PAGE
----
PA Wire/PA Images
too close for comfort

Varadkar admits election looks ‘very tight’ after poll shows rise in support for Sinn Féin

Varadkar stressed that Brexit negotiations will be dificult if there is trouble forming an Irish government.

TAOISEACH LEO VARADKAR has said that Fine Gael is lagging behind in the polls but that the General Election is “all to play for” following the results of the latest opinion poll. 

Varadkar told the BBC’s Andrew Marr Show that “it’s looking like a very tight election”.

The Business Post/Red C poll has Sinn Féin up five points at 24%, tying with Fianna Fáil for the top spot.

The poll shows that Micheál Martin’s party is down two points to 24% while Fine Gael is down two points to 21%.

“We’re a bit behind, but everything is within the margin of error of 3%, so this election is all to play for,” he said. 

One thing that won’t happen, you won’t see a coalition involving my party and Sinn Fein. That’s just not going to happen.

“Sinn Fein, in our view, is soft on crime and also high on tax – proposals to tax business, pensions, incomes, wealth, property, you name it, to the tune of four billion euros and that would be enormously damaging for the Irish economy, for people’s jobs and incomes and livelihoods and businesses.

That’s definitely not going to happen. So, the likelihood is actually going to be quite difficult to form a government over the next couple of months.”

Varadkar and Martin both tweeted out videos yesterday accusing the other of considering a Sinn Féin coalition. 

On Brexit, Varadkar stressed that there will difficulty over negotiations if there is trouble forming an Irish government.

“Negotiations will take place between the UK and the EU, but we’re very much plugged into the EU side. We’re part of the ‘Team 27’ and we have a lot of influence in that regard as the EU trade commissioner is an Irishman.

“I think there will be difficulty if we have trouble forming a government in Ireland.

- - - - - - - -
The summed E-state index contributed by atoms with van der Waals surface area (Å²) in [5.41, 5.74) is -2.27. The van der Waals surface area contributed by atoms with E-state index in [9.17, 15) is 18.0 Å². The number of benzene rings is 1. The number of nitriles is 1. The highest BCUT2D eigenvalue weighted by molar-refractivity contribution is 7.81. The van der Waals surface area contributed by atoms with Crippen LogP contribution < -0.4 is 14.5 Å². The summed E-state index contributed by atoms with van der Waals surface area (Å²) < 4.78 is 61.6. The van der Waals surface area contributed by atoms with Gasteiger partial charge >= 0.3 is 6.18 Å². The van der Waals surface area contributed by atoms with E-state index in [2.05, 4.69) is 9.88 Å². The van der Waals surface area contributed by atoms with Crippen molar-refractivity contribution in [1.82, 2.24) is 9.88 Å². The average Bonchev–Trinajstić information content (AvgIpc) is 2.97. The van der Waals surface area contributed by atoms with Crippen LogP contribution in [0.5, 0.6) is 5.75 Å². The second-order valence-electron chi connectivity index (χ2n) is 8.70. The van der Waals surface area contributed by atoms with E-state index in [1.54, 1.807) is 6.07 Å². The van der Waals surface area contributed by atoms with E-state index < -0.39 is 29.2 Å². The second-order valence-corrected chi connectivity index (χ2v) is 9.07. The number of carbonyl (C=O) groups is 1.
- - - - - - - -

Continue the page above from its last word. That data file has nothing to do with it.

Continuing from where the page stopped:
“The reason why the election is happening now is I took the decision that now was the best time, that there was a window of opportunity to have an election here in Ireland.

“We’d have to have one anyway by spring of next year.

I chose this as the window of opportunity to have an election and to have a new government in place by that crucial European Council meeting in March, so I know that is something the Irish public will reflect on when they go to the polls at the weekend, we need to have a stable government because that’s essential for our future in so many different ways.

Boris Johnson is expected to tell the European Union he is prepared to accept border checks in a no-deal like scenario as tensions ratcheted up between the sparring sides.

The UK  government is understood to be privately infuriated by what it perceives to be attempts by Brussels to change the terms of the deal struck in October as part of the Withdrawal Agreement.

- With reporting from PA 

Your Voice
Readers Comments
This is YOUR comments community. Stay civil, stay constructive, stay on topic. Please familiarise yourself with our comments policy here before taking part.
Leave a Comment
    Submit a report
    Please help us understand how this comment violates our community guidelines.
    Thank you for the feedback
    Your feedback has been sent to our team for review.

    Leave a commentcancel